To support his position that article 55.01 authorizes expunction of all investigative files and records, S.C. cites several portions of the expunction statute effectively providing as follows: expunction based on non-presentment, dismissal, or quashing of an indictment is allowed only if the limitations period expired before the petition was filed; see id. art. 55.01(a)(2)(A)(i); expunction based on an acquittal is not allowed if the petitioner was convicted of, or remains subject to prosecution for, another offense arising out of the same criminal episode; see id. art. 55.01(c); if “the person who is the subject of an expunction order is still subject to conviction for an offense arising out of the transaction for which the person was arrested because the statute of limitations has not run and there is reasonable cause to believe that the state may proceed against the person for the offense, the court may provide in its order that the law enforcement agency and the prosecuting attorney responsible for investigating the offense may retain any records and files that are necessary to the investigation”; see id. art. 55.02 § 4(a); and in an expunction order which was based on acquittal of the petitioner, the court may provide that the law enforcement agency and the prosecuting attorney retain records and files if (1) they are necessary to conduct a subsequent investigation and prosecution of another person or (2) the state establishes the records and files are necessary for use in another criminal case or a civil case; see id. art. 55.02 § (4)(a)(1), (2).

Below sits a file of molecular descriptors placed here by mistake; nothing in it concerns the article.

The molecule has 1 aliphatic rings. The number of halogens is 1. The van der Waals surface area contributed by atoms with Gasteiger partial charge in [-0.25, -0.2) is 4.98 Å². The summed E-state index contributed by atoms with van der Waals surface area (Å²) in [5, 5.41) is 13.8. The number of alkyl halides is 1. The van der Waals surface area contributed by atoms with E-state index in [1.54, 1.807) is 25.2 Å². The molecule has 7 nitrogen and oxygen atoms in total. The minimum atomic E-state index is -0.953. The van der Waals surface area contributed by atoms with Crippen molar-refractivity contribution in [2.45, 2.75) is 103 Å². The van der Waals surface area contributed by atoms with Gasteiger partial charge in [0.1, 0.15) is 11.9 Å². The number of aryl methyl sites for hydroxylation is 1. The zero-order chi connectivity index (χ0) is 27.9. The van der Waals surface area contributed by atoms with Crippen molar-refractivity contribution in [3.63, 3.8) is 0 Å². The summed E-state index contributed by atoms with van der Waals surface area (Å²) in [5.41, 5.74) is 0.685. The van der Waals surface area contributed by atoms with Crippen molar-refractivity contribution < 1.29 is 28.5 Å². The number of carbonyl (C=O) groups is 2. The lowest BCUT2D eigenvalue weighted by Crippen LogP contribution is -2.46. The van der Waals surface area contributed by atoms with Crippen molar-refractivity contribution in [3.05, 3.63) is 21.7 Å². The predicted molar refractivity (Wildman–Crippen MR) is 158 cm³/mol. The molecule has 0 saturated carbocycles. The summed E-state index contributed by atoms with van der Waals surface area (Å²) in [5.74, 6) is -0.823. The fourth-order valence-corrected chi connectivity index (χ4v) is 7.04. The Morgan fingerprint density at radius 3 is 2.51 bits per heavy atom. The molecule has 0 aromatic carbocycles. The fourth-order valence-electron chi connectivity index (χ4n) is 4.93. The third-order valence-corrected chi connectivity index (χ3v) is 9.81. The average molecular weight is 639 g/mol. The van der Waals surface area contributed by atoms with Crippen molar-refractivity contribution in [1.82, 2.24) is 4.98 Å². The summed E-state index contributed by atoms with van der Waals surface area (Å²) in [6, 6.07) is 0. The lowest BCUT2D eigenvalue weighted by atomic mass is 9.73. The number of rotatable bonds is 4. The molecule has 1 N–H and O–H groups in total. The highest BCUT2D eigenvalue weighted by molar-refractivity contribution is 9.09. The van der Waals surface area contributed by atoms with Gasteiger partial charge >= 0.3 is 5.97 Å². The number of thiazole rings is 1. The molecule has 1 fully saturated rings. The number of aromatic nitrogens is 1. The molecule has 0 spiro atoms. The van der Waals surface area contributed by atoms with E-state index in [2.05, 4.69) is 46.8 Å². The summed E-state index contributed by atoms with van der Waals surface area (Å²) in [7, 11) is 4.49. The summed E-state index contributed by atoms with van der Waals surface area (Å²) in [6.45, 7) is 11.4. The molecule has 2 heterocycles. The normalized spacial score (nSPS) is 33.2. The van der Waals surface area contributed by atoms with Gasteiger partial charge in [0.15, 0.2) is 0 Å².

According to S.C., the legislature would not have included the above-cited provisions if it intended the scope of expunction to be as limited as urged by the Board because items such as a petitioner's mug shot, fingerprint card, rap sheet, and indictment would have no relevance to a future prosecution of the petitioner, another person, or a civil action; rather, these provisions reflect that expunction includes investigative records because they are the only type of records that would be pertinent to such future prosecutions. We disagree.